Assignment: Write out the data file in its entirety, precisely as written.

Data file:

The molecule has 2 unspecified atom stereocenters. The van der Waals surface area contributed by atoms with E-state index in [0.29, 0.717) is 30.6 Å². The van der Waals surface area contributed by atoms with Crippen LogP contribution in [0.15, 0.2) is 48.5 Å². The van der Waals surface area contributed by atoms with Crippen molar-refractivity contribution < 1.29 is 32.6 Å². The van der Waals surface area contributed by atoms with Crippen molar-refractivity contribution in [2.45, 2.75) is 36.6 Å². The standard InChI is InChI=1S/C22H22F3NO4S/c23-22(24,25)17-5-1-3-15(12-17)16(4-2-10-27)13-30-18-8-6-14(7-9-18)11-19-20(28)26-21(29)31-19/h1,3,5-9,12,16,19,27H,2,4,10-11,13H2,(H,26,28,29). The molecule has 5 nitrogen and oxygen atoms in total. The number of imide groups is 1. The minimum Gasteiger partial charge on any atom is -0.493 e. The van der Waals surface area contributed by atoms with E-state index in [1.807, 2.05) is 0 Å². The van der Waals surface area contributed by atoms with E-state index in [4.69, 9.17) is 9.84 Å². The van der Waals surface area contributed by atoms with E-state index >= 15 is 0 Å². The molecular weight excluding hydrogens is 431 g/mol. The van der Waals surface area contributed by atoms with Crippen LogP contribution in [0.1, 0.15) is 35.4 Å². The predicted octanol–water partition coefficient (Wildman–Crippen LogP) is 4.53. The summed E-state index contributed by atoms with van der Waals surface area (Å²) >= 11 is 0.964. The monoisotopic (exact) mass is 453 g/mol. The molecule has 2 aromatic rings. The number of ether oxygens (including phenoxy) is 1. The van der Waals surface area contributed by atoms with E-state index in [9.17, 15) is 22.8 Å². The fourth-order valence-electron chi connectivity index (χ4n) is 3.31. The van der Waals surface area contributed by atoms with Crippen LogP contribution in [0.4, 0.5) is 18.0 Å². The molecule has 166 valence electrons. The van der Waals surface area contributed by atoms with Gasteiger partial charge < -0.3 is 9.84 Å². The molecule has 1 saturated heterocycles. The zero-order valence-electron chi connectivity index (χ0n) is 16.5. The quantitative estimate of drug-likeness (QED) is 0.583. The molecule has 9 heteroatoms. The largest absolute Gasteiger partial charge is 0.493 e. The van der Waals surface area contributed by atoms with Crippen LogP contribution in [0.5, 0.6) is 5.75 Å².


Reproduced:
The molecule has 2 unspecified atom stereocenters. The van der Waals surface area contributed by atoms with E-state index in [0.29, 0.717) is 30.6 Å². The van der Waals surface area contributed by atoms with Crippen LogP contribution in [0.15, 0.2) is 48.5 Å². The van der Waals surface area contributed by atoms with Crippen molar-refractivity contribution < 1.29 is 32.6 Å². The van der Waals surface area contributed by atoms with Crippen molar-refractivity contribution in [2.45, 2.75) is 36.6 Å². The standard InChI is InChI=1S/C22H22F3NO4S/c23-22(24,25)17-5-1-3-15(12-17)16(4-2-10-27)13-30-18-8-6-14(7-9-18)11-19-20(28)26-21(29)31-19/h1,3,5-9,12,16,19,27H,2,4,10-11,13H2,(H,26,28,29). The molecule has 5 nitrogen and oxygen atoms in total. The number of imide groups is 1. The minimum Gasteiger partial charge on any atom is -0.493 e. The van der Waals surface area contributed by atoms with E-state index in [1.807, 2.05) is 0 Å². The van der Waals surface area contributed by atoms with E-state index in [4.69, 9.17) is 9.84 Å². The van der Waals surface area contributed by atoms with E-state index >= 15 is 0 Å². The molecular weight excluding hydrogens is 431 g/mol. The van der Waals surface area contributed by atoms with Crippen LogP contribution in [0.1, 0.15) is 35.4 Å². The predicted octanol–water partition coefficient (Wildman–Crippen LogP) is 4.53. The summed E-state index contributed by atoms with van der Waals surface area (Å²) >= 11 is 0.964. The monoisotopic (exact) mass is 453 g/mol. The molecule has 2 aromatic rings. The number of ether oxygens (including phenoxy) is 1. The van der Waals surface area contributed by atoms with E-state index in [9.17, 15) is 22.8 Å². The fourth-order valence-electron chi connectivity index (χ4n) is 3.31. The van der Waals surface area contributed by atoms with Crippen LogP contribution in [0.4, 0.5) is 18.0 Å². The molecule has 166 valence electrons. The van der Waals surface area contributed by atoms with Gasteiger partial charge < -0.3 is 9.84 Å². The molecule has 1 saturated heterocycles. The zero-order valence-electron chi connectivity index (χ0n) is 16.5. The quantitative estimate of drug-likeness (QED) is 0.583. The molecule has 9 heteroatoms. The largest absolute Gasteiger partial charge is 0.493 e. The van der Waals surface area contributed by atoms with Crippen LogP contribution in [0.5, 0.6) is 5.75 Å².